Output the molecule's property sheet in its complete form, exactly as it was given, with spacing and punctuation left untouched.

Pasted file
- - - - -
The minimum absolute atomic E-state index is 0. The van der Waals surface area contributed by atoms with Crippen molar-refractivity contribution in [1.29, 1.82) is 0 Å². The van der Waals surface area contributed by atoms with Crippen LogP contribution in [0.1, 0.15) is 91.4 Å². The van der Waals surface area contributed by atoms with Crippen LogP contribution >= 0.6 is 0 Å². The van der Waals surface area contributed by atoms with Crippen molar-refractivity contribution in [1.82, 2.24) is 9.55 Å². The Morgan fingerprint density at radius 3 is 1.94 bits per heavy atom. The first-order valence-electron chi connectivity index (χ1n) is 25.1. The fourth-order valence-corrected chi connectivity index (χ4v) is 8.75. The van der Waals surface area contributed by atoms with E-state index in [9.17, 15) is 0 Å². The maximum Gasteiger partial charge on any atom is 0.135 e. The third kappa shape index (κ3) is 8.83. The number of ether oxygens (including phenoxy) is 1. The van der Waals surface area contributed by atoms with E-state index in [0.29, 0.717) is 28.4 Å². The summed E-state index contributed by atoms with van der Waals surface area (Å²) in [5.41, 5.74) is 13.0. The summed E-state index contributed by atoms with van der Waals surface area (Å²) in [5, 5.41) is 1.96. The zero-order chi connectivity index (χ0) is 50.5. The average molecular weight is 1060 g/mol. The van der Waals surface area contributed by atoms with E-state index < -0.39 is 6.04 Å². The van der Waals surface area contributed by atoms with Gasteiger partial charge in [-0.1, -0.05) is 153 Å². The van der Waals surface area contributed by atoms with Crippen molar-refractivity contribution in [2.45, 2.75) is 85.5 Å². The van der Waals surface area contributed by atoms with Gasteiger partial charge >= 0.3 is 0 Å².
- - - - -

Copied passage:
The minimum absolute atomic E-state index is 0. The van der Waals surface area contributed by atoms with Crippen molar-refractivity contribution in [1.29, 1.82) is 0 Å². The van der Waals surface area contributed by atoms with Crippen LogP contribution in [0.1, 0.15) is 91.4 Å². The van der Waals surface area contributed by atoms with Crippen LogP contribution >= 0.6 is 0 Å². The van der Waals surface area contributed by atoms with Crippen molar-refractivity contribution in [1.82, 2.24) is 9.55 Å². The Morgan fingerprint density at radius 3 is 1.94 bits per heavy atom. The first-order valence-electron chi connectivity index (χ1n) is 25.1. The fourth-order valence-corrected chi connectivity index (χ4v) is 8.75. The van der Waals surface area contributed by atoms with E-state index in [9.17, 15) is 0 Å². The maximum Gasteiger partial charge on any atom is 0.135 e. The third kappa shape index (κ3) is 8.83. The number of ether oxygens (including phenoxy) is 1. The van der Waals surface area contributed by atoms with E-state index in [0.29, 0.717) is 28.4 Å². The summed E-state index contributed by atoms with van der Waals surface area (Å²) in [5.41, 5.74) is 13.0. The summed E-state index contributed by atoms with van der Waals surface area (Å²) in [5, 5.41) is 1.96. The zero-order chi connectivity index (χ0) is 50.5. The average molecular weight is 1060 g/mol. The van der Waals surface area contributed by atoms with E-state index < -0.39 is 6.04 Å². The van der Waals surface area contributed by atoms with Gasteiger partial charge in [-0.1, -0.05) is 153 Å². The van der Waals surface area contributed by atoms with Crippen molar-refractivity contribution in [2.45, 2.75) is 85.5 Å². The van der Waals surface area contributed by atoms with Gasteiger partial charge >= 0.3 is 0 Å².